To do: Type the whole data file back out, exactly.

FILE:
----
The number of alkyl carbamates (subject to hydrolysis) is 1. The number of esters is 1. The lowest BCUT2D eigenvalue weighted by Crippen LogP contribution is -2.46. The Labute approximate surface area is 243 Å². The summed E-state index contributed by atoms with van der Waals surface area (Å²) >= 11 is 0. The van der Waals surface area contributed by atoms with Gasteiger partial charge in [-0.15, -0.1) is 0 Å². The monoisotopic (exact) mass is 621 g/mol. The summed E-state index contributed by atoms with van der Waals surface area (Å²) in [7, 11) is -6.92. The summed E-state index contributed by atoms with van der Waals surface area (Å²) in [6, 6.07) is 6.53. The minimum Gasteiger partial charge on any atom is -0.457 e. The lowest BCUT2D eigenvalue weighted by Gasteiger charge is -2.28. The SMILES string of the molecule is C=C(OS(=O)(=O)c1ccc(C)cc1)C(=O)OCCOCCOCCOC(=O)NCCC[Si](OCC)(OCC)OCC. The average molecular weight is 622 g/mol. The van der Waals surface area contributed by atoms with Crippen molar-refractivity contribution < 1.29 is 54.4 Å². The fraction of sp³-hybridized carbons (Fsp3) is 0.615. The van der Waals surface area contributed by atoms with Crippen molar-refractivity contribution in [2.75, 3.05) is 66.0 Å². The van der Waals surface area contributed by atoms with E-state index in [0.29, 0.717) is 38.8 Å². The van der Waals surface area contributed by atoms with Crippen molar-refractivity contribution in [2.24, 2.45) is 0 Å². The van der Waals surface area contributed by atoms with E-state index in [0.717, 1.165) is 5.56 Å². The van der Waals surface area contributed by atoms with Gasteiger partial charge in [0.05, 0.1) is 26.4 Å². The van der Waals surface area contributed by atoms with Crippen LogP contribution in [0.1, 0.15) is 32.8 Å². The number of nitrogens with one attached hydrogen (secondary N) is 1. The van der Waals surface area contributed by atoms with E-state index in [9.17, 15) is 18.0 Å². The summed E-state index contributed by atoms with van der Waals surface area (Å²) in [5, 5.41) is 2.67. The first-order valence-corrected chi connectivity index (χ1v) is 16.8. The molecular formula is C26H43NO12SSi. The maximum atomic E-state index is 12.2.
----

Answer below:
The number of alkyl carbamates (subject to hydrolysis) is 1. The number of esters is 1. The lowest BCUT2D eigenvalue weighted by Crippen LogP contribution is -2.46. The Labute approximate surface area is 243 Å². The summed E-state index contributed by atoms with van der Waals surface area (Å²) >= 11 is 0. The van der Waals surface area contributed by atoms with Gasteiger partial charge in [-0.15, -0.1) is 0 Å². The monoisotopic (exact) mass is 621 g/mol. The summed E-state index contributed by atoms with van der Waals surface area (Å²) in [7, 11) is -6.92. The summed E-state index contributed by atoms with van der Waals surface area (Å²) in [6, 6.07) is 6.53. The minimum Gasteiger partial charge on any atom is -0.457 e. The lowest BCUT2D eigenvalue weighted by Gasteiger charge is -2.28. The SMILES string of the molecule is C=C(OS(=O)(=O)c1ccc(C)cc1)C(=O)OCCOCCOCCOC(=O)NCCC[Si](OCC)(OCC)OCC. The average molecular weight is 622 g/mol. The van der Waals surface area contributed by atoms with Crippen molar-refractivity contribution < 1.29 is 54.4 Å². The fraction of sp³-hybridized carbons (Fsp3) is 0.615. The van der Waals surface area contributed by atoms with Crippen molar-refractivity contribution in [2.75, 3.05) is 66.0 Å². The van der Waals surface area contributed by atoms with E-state index in [0.29, 0.717) is 38.8 Å². The van der Waals surface area contributed by atoms with Crippen molar-refractivity contribution in [2.24, 2.45) is 0 Å². The van der Waals surface area contributed by atoms with E-state index in [0.717, 1.165) is 5.56 Å². The van der Waals surface area contributed by atoms with Gasteiger partial charge in [0.05, 0.1) is 26.4 Å². The van der Waals surface area contributed by atoms with Crippen LogP contribution in [0.1, 0.15) is 32.8 Å². The number of nitrogens with one attached hydrogen (secondary N) is 1. The van der Waals surface area contributed by atoms with E-state index in [9.17, 15) is 18.0 Å². The summed E-state index contributed by atoms with van der Waals surface area (Å²) in [5, 5.41) is 2.67. The first-order valence-corrected chi connectivity index (χ1v) is 16.8. The molecular formula is C26H43NO12SSi. The maximum atomic E-state index is 12.2.